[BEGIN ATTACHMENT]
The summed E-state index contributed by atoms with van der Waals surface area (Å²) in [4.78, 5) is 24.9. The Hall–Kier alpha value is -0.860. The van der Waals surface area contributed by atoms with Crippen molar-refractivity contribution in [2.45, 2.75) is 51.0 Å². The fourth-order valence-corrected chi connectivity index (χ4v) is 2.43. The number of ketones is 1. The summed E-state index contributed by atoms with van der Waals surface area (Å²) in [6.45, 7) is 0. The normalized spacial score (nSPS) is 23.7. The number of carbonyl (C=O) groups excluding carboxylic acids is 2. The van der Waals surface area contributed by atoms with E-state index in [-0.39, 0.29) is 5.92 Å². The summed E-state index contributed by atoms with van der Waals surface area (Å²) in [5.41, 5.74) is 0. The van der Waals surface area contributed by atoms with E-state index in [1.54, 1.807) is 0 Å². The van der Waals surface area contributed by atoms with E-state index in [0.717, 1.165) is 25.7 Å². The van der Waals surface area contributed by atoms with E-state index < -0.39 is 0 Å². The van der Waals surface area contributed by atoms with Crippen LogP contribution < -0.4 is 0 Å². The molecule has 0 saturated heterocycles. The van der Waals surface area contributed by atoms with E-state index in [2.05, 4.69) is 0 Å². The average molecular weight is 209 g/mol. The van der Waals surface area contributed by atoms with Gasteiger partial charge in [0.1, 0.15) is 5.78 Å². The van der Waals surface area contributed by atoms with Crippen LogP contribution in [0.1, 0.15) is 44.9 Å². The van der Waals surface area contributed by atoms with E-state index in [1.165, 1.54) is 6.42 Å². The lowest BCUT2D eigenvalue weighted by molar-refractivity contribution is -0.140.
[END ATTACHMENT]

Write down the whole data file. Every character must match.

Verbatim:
The summed E-state index contributed by atoms with van der Waals surface area (Å²) in [4.78, 5) is 24.9. The Hall–Kier alpha value is -0.860. The van der Waals surface area contributed by atoms with Crippen molar-refractivity contribution in [2.45, 2.75) is 51.0 Å². The fourth-order valence-corrected chi connectivity index (χ4v) is 2.43. The number of ketones is 1. The summed E-state index contributed by atoms with van der Waals surface area (Å²) in [6.45, 7) is 0. The normalized spacial score (nSPS) is 23.7. The number of carbonyl (C=O) groups excluding carboxylic acids is 2. The van der Waals surface area contributed by atoms with E-state index in [-0.39, 0.29) is 5.92 Å². The summed E-state index contributed by atoms with van der Waals surface area (Å²) in [5.41, 5.74) is 0. The van der Waals surface area contributed by atoms with E-state index in [1.54, 1.807) is 0 Å². The van der Waals surface area contributed by atoms with E-state index in [0.717, 1.165) is 25.7 Å². The van der Waals surface area contributed by atoms with E-state index < -0.39 is 0 Å². The van der Waals surface area contributed by atoms with Crippen LogP contribution < -0.4 is 0 Å². The molecule has 0 saturated heterocycles. The van der Waals surface area contributed by atoms with E-state index in [2.05, 4.69) is 0 Å². The average molecular weight is 209 g/mol. The van der Waals surface area contributed by atoms with Gasteiger partial charge in [0.1, 0.15) is 5.78 Å². The van der Waals surface area contributed by atoms with Crippen LogP contribution in [0.1, 0.15) is 44.9 Å². The van der Waals surface area contributed by atoms with E-state index in [1.165, 1.54) is 6.42 Å². The lowest BCUT2D eigenvalue weighted by molar-refractivity contribution is -0.140.